Chickens view a light source much differently than humans

Chickens view a light source much differently than humans


Research shows that a typical chicken views a light source much differently than a human eye would. For instance, the graphs below show that humans and chickens perceive green light similarly, but chickens have enhanced sensitivity to reds, blues and ultraviolet light. Additional research has shown that different wavelengths can be used to enhance various aspects of development. For example, green light increases growth during the early stages of development by enhancing proliferation of skeletal muscle satellite cells, which repair and build muscle. Blue light is helpful in the growth and sexual development of poultry at a later age by elevation of plasma androgens, allowing the bird to put on more muscle mass. Combined green and blue light promotes myofiber growth due to more effective stimulation of testosterone secretion.


By organizing individual LEDs to activate at predetermined voltage levels, it is feasible to implement a color-shifting technology, which is the foundation of AgriShift® Dim-to-Blue® lighting products for broilersAfgriShift-range

AgriShift® Dim-to-Blue® lighting systems shift the spectrum to mimic a natural sunrise and sunset. With no dimming, the system produces a full light spectrum, ideal for stimulating growth when beginning a chicks growth cycle. As grow out continues the lighting is gradually decreased to 30%, shifting the range from blue to green to promote muscle growth. When the system is fully dimmed (also known as moon lighting), the monochromatic blue is used to calm the birds at night or before catching.


Using ONCE® AgriShift® Dim-to-Blue® technology and lighting systems allow broiler farmers an environmentally friendly lighting option that not only saves on electrical costs but also improves animal welfare and increases broiler production. To learn more click Dim-to-Blue®.

Chinese 5,000 Sow “Mountain Farm” 0

Video tour of a 5000-sow farm located on a mountaintop near ShenNonh Dali in the Sichuan Province of China.

This remote sow unit produces and tests breeding stock from an 896 crate farrowing house, 4400 stall gestation building, 50 place boar stud, GDU/ Iso barn, and 15-room testing facility. Hog Slat designed the unit and supplied AirStorm fiberglass fans; feeding equipment including feed bins, sow drops, and Grow-Disk systems. Hog Slat’s SowMAX feed dispensers provide simple, dependable ad lib sow feeding in the farrowing crates.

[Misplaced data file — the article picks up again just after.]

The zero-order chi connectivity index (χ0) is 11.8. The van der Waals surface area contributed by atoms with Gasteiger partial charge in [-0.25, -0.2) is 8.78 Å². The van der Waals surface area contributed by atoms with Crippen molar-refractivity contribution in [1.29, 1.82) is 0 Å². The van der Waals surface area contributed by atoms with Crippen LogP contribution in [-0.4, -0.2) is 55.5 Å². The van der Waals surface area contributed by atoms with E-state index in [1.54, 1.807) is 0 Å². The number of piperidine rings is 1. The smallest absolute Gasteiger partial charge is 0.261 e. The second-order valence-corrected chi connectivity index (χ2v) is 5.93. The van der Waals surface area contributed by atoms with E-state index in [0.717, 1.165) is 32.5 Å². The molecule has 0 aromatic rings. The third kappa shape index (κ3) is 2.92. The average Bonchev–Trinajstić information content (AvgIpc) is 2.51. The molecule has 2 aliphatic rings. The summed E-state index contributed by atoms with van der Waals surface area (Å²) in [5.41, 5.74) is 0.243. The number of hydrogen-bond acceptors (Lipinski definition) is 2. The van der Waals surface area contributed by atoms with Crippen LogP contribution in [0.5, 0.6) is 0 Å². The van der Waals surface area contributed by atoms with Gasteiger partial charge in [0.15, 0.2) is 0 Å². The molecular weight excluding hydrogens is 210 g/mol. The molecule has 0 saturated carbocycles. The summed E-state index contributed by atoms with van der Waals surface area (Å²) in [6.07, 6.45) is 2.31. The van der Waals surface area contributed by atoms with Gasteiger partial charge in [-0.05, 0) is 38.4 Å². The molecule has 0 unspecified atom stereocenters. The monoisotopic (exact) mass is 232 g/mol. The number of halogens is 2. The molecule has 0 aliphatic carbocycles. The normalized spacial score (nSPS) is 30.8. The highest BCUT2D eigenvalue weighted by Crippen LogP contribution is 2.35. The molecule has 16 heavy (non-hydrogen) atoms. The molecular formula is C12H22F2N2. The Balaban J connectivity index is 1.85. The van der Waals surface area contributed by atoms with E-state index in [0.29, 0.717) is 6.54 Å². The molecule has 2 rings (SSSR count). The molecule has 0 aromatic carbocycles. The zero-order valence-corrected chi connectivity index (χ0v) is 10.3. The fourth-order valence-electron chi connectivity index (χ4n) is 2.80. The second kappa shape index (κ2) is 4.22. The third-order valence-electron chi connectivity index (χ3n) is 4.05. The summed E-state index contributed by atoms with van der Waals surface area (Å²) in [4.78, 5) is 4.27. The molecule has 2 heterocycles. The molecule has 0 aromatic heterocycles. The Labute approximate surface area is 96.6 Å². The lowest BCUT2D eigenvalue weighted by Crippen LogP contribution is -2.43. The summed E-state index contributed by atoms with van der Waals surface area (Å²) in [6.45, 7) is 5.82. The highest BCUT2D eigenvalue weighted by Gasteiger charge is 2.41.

Effect of an additional waterer on growth performance of nursery pigs 0


The key objective of this study was to determine the effect of additional access to water on nursery pig performance over a 28-day period. A total of 2,017 weanling nursery pigs were allotted to one of two treatment groups: Control (SC): Dual Standard Cup Waterers; or Test (WC): Additional, 4 Nipple Horizontal Water Bar. Pigs were fed according to the standard, three phase feeding program in place in this commercial unit, and were offered ad libitum access to water and feed throughout the trial. Providing additional access to water with the water bar incrementally increased water disappearance by 0.03 gal/pig. In addition, a positive response in average daily feed delivered (ADFD) was observed in Periods 1 and 3 (14.8% and 9.2% higher, respectively, P<0.05); and 5.2% overall (P<.10) for WB versus SC pigs.   Moreover, ADG was 8.8% greater for WB versus SC pigs in Period 3. Overall, this study provides evidence that the provision of an extra water bar in the nursery phase can translate into 1.4 lbs more feed delivered per pig resulting in 1.1 lbs more gain per pig in 28 days.


Given the well-documented correlation of feed and water intake, the objective of this trial was to determine if the provision of additional access to water would promote higher water consumption, and concomitant growth performance in weanling nursery pigs reared in a commercial environment over a 28-d period.



Pigs (n=2017) were mixed-sex housed in a single room within in a 4-room, commercial wean-to-finish barn, with a shared feeder between adjacent pens. Pigs were equally allotted to 42 pens to yield a stocking density of 48 pigs/pen (144 sq. ft./pen) Pens were allotted to one of two treatment groups as follows: Control (SC): Standard Cup waterers with 2 per pen located on the right and left sides of each pen, or; Treatment (WB): Control + an additional horizontal, 4-nipple Water Bar .


Pigs were fed according to the standard, three phase nursery program routinely utilized in this commercial facility, and had ad-libitum access to feed and water throughout the 28-day trial. Water disappearance for the SC and WB groups was monitored via individual mainline water meters supplying water to the standard right and left-side waterers, and the additional water bar.